In more of the Clinton e-mail scandal, Democratic Senator Richard Blumenthal told MSNBC that top Clinton aide Huma Abedin should undergo special prosecution.
The comments came shortly after FBI Director James Comey testified before the Senate Judiciary Committee that Abedin had forward thousands of e-mails to then-husband Anthony Weiner. The communications were discovered when the FBI was investigating Weiner’s laptop in regards to an investigation of inappropriate communications between the former congressman and an underage girl. Comey’s comments Wednesday to the Senate Committee revealed that the investigation concluded the e-mails were sent with no criminal intent.
“Somehow, her emails were being forwarded to Anthony Weiner, including classified information.” Comey explained, “His then-spouse, Huma Abedin, appears to have had a regular practice of forwarding emails to him for him to print out for her, so she could deliver them to the secretary of state.”
Allegedly, Clinton preferred to read communications on hard copy rather than soft. So, the simple task of pushing “print,” on thousands of e-mails would have been time-consuming. In Abedin’s mind, they fell to the realm of spousal obligation. Fair enough, but based on the sheer content of the material, she should have been more careful. But, in the interest of national security, it’s not exactly a slap-on-the-hand offense. When asked whether Weiner had actually read the documents, Comey’s face expressed he clearly did not know.
“I don’t think so,” he stumbled. He added that because the disgraced politician is under investigation regarding other issues, the FBI has not been able to interview him regarding this matter. “My understanding is that his role was to print them out as a matter of convenience,” Comey said.
Although he had said in earlier testimony, he was unaware that Weiner had any sort of clearance at the time. He admitted that it would be “illegal if he did not have security clearance.”
However, in Wednesday’s hearing, his answer as to whether this was a crime was a noncommittal, “potentially.” He added that all factors would have to be taken into consideration. He also said that Abedin was not prosecuted for her role in handling the e-mails because they couldn’t prove criminal intent.
“With respect with Ms. Abedin in particular, we didn’t have any indication that she had any sense that what she was doing was in violation of the law. We couldn’t prove any intent. That was our burden, and we didn’t meet it,” Comey said.
Notwithstanding that Abedin knew the contents of the e-mails, and knew she was forwarding them to a non-secure computer, at the least. Further, the embattled former Congressman known for sending pornographic photos would likely have a computer teeming with spyware. Yet, neither Abedin nor Clinton, for that matter, were charged. Federal law, however, is very clear about the negligence of classified information and does not require proof of intent.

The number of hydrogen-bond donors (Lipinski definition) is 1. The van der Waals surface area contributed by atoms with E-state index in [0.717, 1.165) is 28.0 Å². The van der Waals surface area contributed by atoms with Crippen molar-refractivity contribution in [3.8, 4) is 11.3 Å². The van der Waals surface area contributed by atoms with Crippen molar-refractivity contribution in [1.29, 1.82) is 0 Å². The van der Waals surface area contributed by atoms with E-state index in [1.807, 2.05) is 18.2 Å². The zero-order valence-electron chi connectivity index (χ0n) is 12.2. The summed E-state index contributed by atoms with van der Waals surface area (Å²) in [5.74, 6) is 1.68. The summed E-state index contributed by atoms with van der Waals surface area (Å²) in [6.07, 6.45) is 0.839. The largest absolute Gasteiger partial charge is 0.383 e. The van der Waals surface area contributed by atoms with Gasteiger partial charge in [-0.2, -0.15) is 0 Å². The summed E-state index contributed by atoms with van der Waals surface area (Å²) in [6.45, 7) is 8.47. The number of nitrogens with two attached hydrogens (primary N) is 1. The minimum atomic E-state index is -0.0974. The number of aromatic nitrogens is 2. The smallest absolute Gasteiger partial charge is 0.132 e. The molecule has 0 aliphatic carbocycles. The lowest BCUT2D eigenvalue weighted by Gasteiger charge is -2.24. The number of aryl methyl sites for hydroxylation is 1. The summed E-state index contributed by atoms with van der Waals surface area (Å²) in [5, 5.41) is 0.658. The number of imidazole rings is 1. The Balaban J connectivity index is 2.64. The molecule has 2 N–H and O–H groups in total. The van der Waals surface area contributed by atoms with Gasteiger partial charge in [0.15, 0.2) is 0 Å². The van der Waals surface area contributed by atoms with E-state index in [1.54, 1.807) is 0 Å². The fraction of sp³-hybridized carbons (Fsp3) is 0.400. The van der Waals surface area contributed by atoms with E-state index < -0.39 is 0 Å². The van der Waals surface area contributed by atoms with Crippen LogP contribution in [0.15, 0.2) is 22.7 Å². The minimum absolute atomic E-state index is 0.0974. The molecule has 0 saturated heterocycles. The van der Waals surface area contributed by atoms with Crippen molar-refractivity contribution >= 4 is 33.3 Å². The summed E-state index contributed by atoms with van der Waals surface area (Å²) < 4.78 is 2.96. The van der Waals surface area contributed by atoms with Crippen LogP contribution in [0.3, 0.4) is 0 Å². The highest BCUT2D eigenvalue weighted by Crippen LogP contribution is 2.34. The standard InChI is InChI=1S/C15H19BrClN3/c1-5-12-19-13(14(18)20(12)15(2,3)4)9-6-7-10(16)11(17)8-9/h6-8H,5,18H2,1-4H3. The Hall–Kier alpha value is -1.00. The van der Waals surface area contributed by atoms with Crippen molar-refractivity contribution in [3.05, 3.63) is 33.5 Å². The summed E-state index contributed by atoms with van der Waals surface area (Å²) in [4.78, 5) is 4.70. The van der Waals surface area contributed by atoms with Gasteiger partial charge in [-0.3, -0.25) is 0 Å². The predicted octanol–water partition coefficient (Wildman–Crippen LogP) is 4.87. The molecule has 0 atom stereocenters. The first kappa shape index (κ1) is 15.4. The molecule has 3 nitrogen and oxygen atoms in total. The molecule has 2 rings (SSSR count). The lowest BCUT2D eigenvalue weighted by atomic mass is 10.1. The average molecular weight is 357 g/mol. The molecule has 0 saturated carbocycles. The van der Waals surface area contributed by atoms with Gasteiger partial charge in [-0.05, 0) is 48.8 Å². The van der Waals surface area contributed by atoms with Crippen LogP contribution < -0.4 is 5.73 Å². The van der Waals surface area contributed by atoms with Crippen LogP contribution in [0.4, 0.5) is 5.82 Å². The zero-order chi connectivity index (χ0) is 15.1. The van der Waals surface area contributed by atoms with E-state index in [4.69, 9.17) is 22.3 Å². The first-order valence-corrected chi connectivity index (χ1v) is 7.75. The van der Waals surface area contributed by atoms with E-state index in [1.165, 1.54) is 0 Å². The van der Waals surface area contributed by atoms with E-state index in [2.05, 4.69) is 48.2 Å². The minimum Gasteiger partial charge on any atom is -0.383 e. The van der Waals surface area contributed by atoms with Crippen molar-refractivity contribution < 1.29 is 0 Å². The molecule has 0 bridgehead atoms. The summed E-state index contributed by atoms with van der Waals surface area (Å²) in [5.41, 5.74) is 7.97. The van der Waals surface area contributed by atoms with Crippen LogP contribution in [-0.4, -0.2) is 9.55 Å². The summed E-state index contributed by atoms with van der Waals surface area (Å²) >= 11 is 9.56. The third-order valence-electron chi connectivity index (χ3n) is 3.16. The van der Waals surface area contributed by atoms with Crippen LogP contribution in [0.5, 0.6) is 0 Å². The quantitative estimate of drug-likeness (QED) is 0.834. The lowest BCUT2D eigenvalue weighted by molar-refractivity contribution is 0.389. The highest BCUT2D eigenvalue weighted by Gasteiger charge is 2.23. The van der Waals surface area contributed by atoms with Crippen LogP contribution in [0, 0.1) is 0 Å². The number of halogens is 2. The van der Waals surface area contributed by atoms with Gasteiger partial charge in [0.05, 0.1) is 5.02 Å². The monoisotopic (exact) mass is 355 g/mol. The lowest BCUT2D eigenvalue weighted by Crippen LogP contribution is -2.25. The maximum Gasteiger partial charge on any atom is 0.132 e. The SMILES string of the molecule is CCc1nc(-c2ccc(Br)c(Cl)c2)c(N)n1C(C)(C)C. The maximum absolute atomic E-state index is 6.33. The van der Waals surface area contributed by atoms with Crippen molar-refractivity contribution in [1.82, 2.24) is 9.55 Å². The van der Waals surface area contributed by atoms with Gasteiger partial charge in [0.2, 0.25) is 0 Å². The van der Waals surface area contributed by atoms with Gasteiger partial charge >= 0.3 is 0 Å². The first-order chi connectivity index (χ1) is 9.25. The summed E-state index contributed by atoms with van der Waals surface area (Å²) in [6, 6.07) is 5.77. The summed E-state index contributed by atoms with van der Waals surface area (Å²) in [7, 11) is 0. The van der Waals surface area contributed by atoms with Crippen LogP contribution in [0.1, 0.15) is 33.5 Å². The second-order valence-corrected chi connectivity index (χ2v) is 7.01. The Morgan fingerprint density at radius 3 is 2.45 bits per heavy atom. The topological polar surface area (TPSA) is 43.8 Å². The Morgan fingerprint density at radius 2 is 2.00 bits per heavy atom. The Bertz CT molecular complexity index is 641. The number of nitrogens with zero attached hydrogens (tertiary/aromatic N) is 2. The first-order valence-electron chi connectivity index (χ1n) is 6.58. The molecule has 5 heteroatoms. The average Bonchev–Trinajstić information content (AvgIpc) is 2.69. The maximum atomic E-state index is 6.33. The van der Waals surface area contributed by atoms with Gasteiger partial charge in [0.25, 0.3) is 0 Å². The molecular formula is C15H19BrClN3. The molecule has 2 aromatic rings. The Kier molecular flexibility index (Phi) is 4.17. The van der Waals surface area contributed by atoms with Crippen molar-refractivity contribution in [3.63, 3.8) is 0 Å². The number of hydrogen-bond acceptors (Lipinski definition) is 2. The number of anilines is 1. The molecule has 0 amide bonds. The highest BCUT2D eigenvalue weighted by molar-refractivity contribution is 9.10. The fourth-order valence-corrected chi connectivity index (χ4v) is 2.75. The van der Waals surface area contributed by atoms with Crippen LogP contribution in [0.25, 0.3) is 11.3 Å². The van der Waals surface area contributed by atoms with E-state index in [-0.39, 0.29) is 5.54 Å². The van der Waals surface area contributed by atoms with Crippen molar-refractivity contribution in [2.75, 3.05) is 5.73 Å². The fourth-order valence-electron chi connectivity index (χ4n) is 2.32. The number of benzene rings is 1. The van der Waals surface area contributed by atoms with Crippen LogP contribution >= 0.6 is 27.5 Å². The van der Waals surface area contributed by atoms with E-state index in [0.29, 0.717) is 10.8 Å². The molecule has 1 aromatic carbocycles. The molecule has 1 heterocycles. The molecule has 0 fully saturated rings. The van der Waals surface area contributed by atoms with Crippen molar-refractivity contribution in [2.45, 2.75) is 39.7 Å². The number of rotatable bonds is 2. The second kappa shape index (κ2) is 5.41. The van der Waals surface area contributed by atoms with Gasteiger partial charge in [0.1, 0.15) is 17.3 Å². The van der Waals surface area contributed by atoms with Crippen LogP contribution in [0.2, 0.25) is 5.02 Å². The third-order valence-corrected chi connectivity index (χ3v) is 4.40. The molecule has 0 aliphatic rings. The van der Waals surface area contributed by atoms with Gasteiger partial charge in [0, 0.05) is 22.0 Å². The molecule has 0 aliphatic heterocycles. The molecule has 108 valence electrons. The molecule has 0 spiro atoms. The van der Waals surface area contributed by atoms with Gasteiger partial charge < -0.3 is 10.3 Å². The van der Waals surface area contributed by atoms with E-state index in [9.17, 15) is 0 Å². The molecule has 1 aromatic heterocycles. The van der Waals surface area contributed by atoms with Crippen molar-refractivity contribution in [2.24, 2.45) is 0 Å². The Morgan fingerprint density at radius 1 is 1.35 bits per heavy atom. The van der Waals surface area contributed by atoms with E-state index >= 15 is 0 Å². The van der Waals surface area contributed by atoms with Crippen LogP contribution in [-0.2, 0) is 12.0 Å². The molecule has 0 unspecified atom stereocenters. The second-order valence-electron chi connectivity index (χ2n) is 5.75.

“(f) Whoever, being entrusted with or having lawful possession or control of any document, writing, code book, signal book, sketch, photograph, photographic negative, blueprint, plan, map, model, instrument, appliance, note, or information, relating to the national defense,
(1) through gross negligence permits the same to be removed from its proper place of custody or delivered to anyone in violation of his trust, or to be lost, stolen, abstracted, or destroyed, or
(2) having knowledge that the same has been illegally removed from its proper place of custody or delivered to anyone in violation of its trust, or lost, or stolen, abstracted, or destroyed, and fails to make prompt report of such loss, theft, abstraction, or destruction to his superior officer—Shall be fined under this title or imprisoned not more than ten years, or both.” (US Code 793, Gathering Transmitting or Losing Defense Information).”
Senator Richard Blumenthal (D-CT), doesn’t agree with Comey’s slippery fish explanation. He has quite clear opinions and expressed them on MSNBC’s Morning Joe on Thursday.
“If there was classified information and it was improperly passed to a person unauthorized to receive it, yes, naturally it’s a crime,” Blumenthal said. “Without knowing what the intentions were and so forth, there is potentially a prosecutable crime.”
He called for a special prosecution to investigate the matter. “The question of whether it should have been prosecuted, and it still may be, potentially, it’s not outside the statute of limitations, so far as I know. It’s one that the Department of Justice is going to have to decide.The question is: who will decide it? That’s why we need a special prosecutor to review all of this investigative material.”
Comey has been questioned as to why he chose virtually the eve of the election to reveal the information. He explained he had two choices–speak or conceal. If he spoke, “it would be really bad,” he said. But, if he chose to conceal, “It would be catastrophic.” He chose “really bad,” over “catastrophic.”
“This was terrible. It makes me mildly nauseous to think we might’ve had some impact on the election. But honestly, it wouldn’t change the decision. This has been one of the world’s most painful experiences. I would make the same decision. I would not conceal that on October 28th from the Congress,” said Comey.
Abedin wouldn’t respond to media inquiries. But, then again, the public’s patience with the Clinton e-mail scandal, and the Weiner family for that matter has waned. Whether the public can handle another probe into what really happened in regards to last fall’s presidential election, is dubious. Whether the truth will ever really come out, is further doubtful.